Also, if any more inspiration is needed for this topic, please check out the awesome shots here at Historic Grand National Stock Cars website (www.historicgrandnational.com)
     

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  21. monsterflake
    Joined: May 13, 2003
    Posts: 3,763

    monsterflake
    Member

  22. jerry325w
    Joined: Nov 10, 2005
    Posts: 93

    jerry325w
    Member
    from baltimore

    really cool, has anyone a pic of a shoebox ford dirt car, would look similar to this, not channeled though.
     
  23. jerry325w
    Joined: Nov 10, 2005
    Posts: 93

    jerry325w
    Member
    from baltimore

    this is the pic i should have posted, imagine this as a dirt car, not channeld, anyone have a pic of one like this?
     
  24. thunderplex
    Joined: Nov 27, 2007
    Posts: 1,180

    thunderplex
    Member

    ...here's one that was for sale at the Turkey Run last November.
     

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  25. Steelking22
    Joined: Jun 3, 2010
    Posts: 47

    Steelking22
    Member

     
  26. Been awhile since anyone posted her:

    Anyway, this is what's been goin' on.
     

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  27. panelbeater
    Joined: Dec 10, 2006
    Posts: 6

    panelbeater
    Member

    I scrapped about 20 of these HM wheels from my brother's cars. He ran at the old Fairgrounds Motor Speedway in Louisville Ky in the 70's. He had a 66 fairlane body on a homebuilt chassis with a 351 c and boss 302 heads. Those wheels were heavy!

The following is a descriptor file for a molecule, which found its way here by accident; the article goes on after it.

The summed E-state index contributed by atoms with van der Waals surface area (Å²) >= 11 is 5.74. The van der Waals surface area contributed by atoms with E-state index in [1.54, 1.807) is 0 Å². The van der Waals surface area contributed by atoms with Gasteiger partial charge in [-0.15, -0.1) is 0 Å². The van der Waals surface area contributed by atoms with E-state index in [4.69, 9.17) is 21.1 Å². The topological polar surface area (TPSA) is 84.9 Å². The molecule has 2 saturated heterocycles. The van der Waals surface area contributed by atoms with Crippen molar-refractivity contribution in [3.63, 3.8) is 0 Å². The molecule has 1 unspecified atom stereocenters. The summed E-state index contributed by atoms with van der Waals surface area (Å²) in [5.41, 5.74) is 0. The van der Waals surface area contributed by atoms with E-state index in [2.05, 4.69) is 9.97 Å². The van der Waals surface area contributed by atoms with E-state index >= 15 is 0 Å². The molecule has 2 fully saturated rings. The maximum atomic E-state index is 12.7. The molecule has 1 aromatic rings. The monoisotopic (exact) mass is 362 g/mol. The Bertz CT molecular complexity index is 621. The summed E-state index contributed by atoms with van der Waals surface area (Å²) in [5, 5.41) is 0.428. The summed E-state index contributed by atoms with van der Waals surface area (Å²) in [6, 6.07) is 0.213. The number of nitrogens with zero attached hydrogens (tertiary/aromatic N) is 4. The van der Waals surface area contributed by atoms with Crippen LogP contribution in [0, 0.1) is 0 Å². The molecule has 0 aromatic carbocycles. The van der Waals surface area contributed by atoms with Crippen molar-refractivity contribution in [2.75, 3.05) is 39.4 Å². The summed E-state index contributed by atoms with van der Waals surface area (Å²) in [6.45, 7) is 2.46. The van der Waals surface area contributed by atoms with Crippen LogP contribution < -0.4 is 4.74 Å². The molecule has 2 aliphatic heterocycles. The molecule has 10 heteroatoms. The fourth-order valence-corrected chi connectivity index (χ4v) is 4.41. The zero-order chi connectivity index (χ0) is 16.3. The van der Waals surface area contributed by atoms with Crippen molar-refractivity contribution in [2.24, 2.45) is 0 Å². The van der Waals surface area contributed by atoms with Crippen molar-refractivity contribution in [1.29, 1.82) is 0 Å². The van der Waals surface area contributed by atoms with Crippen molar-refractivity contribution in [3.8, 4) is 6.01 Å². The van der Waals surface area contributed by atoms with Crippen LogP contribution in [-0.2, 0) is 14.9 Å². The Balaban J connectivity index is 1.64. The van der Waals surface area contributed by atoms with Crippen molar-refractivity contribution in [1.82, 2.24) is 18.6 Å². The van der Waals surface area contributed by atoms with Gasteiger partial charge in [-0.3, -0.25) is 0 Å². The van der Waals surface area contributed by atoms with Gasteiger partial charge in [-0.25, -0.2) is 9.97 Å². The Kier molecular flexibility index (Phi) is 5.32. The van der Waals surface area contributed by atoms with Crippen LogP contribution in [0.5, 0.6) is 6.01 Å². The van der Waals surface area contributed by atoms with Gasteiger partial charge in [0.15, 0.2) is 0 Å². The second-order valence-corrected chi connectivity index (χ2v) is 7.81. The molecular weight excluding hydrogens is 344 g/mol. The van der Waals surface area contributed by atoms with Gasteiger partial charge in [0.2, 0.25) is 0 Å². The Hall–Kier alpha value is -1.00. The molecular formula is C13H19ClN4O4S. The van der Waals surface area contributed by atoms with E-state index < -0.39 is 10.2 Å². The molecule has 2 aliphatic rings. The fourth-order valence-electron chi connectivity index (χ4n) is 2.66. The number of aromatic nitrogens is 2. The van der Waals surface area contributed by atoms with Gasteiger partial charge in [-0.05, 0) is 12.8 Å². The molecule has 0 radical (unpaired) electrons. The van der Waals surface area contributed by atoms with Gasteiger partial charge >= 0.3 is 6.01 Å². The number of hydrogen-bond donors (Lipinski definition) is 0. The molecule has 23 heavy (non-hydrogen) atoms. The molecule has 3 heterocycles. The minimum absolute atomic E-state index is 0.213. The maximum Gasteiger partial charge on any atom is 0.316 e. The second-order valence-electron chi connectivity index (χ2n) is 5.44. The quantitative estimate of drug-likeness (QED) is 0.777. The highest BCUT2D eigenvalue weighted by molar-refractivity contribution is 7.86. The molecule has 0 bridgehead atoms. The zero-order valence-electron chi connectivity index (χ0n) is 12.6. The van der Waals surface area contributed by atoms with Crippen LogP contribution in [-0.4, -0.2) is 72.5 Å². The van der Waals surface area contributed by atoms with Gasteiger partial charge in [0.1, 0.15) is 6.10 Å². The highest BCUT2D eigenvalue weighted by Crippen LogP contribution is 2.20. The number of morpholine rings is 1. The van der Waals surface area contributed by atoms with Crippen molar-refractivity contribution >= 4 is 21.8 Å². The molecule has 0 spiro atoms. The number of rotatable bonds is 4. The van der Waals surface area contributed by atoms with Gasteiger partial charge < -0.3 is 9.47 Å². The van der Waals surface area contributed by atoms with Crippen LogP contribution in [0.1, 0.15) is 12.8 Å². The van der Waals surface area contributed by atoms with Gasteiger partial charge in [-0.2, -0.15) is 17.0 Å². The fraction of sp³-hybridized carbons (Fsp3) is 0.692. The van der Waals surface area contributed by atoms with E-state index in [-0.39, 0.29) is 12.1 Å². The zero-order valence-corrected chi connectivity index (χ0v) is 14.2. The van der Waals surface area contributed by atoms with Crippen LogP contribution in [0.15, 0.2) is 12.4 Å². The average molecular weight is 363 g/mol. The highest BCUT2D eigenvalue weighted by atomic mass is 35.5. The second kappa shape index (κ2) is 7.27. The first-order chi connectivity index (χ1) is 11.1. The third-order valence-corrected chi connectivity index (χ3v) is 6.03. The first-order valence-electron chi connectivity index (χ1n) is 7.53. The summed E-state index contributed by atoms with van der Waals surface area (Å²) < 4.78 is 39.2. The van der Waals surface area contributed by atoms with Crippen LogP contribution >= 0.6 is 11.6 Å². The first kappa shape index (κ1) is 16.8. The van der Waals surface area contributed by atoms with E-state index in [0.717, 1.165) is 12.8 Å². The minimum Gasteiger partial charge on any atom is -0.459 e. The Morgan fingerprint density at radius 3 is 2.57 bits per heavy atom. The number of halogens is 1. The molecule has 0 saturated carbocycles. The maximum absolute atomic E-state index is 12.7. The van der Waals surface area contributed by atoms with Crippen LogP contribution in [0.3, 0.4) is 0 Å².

28. Rocket88NZ
    Joined: May 7, 2007
    Posts: 103

    Rocket88NZ
    Member

    Here is my 53 Super Wasp Coupe. Love the old NASCAR history and reading as much as I can about it. Mine is a tribute to Marshall and Smokey Yunick.
     

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  29. Rocket88NZ
    Joined: May 7, 2007
    Posts: 103

    Rocket88NZ
    Member

    Some more pics with a friends 300D 58 Chrysler also street driven.
     

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  30. Dynaflash_8
    Joined: Sep 24, 2008
    Posts: 3,015

    Dynaflash_8
    Member
    from Auburn WA

    Heres my 41 Nash coupe. Based loosly on the early dirt trackers and shine runners of the day. Rhino lined floors, no back seats, roll bar with 4 point harnesses. Nothing on it that doesnt make it go faster.

    [​IMG]